Cyber Warfare And Its Effects On The World

1683 Words Oct 3rd, 2015 7 Pages
Boom! The kinetic effect of a two-thousand pound “GBU-31” military designated “MK-84” bomb, possibly with a “BLU-109” penetrator on the nose cone with an embedded global positioning system guidance kit provides obvious visible damage—somebody, or something, just fractured into smaller pieces. The same is not necessarily the case with bellicose actions in the cyber dimension—at least not at first look. Senior leaders as a whole have largely ignored cyber warfare’s catastrophic potential due to the initial invisible physical effects and huge costs associated with protecting our systems and information. As our reliance on technology grows as exponentially as the technology improves, more people are finally showing an awareness of the “silent boom’s” threat and its actual fracturing potential, in part due to protagonists like Richard A. Clarke and Robert K. Knake and their continued warn of cyber war’s devastating potential for first, second, and tertiary effects.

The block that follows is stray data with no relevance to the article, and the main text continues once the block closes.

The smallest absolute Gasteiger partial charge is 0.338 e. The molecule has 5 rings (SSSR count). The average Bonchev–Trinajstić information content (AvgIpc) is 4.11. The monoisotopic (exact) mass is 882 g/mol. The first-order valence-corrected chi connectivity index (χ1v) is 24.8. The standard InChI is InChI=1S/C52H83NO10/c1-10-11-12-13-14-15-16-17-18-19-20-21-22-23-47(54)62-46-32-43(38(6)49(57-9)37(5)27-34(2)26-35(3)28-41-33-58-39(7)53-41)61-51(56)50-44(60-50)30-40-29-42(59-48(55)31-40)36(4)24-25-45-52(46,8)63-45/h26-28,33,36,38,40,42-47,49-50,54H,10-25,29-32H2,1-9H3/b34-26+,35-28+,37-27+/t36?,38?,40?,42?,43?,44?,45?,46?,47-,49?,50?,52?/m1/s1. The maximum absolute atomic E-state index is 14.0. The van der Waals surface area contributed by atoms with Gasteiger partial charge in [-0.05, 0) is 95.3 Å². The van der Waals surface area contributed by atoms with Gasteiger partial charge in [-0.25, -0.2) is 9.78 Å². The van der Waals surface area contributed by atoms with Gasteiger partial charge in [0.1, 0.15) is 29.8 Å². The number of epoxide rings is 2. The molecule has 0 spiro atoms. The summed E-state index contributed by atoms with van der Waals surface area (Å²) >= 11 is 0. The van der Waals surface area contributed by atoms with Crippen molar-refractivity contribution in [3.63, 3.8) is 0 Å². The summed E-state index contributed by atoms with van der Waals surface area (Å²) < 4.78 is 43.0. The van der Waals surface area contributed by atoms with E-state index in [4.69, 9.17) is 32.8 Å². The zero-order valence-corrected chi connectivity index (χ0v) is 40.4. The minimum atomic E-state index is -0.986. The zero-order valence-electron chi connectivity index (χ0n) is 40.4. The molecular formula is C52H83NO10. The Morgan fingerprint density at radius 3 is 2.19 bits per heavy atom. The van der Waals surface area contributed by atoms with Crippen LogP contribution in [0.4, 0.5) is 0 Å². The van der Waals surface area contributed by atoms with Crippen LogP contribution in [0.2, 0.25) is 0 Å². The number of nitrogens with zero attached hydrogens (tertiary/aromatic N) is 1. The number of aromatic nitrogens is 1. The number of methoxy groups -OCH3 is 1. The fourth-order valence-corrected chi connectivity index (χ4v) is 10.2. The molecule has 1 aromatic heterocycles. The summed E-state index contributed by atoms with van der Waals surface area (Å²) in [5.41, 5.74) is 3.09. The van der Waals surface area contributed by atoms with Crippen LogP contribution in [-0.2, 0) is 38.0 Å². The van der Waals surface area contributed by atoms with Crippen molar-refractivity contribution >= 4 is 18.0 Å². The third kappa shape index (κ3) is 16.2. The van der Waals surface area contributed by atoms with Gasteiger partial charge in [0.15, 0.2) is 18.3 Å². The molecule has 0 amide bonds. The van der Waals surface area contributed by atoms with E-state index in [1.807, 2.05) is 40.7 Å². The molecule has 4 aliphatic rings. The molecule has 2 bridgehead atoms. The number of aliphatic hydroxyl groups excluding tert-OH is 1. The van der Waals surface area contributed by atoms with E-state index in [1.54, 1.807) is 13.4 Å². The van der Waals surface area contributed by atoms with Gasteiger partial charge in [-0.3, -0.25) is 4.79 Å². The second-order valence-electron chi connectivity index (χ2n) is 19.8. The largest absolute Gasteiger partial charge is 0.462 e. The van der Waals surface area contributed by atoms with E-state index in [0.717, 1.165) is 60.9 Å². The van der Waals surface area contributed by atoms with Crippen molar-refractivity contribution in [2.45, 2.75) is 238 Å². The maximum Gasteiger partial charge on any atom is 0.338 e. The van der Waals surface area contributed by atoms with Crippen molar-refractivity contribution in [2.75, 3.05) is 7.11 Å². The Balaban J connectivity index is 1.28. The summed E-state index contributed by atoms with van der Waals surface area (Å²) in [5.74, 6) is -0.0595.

Clarke and Knake use a mixed method research approach in Cyber War to support their hypothesis that offensive prowess is meaningless without solid defense in cyberspace, and that the United States need immediately fix our defensive cyber shortfalls, or face apocalyptic doom. Specifically, the authors define ‘cyber war’ as “actions by a nation state to penetrate another nation’s computers or networks for the purposes of causing damage or disruption.” This infers that they are really talking about ‘warfare’ and…
Open Document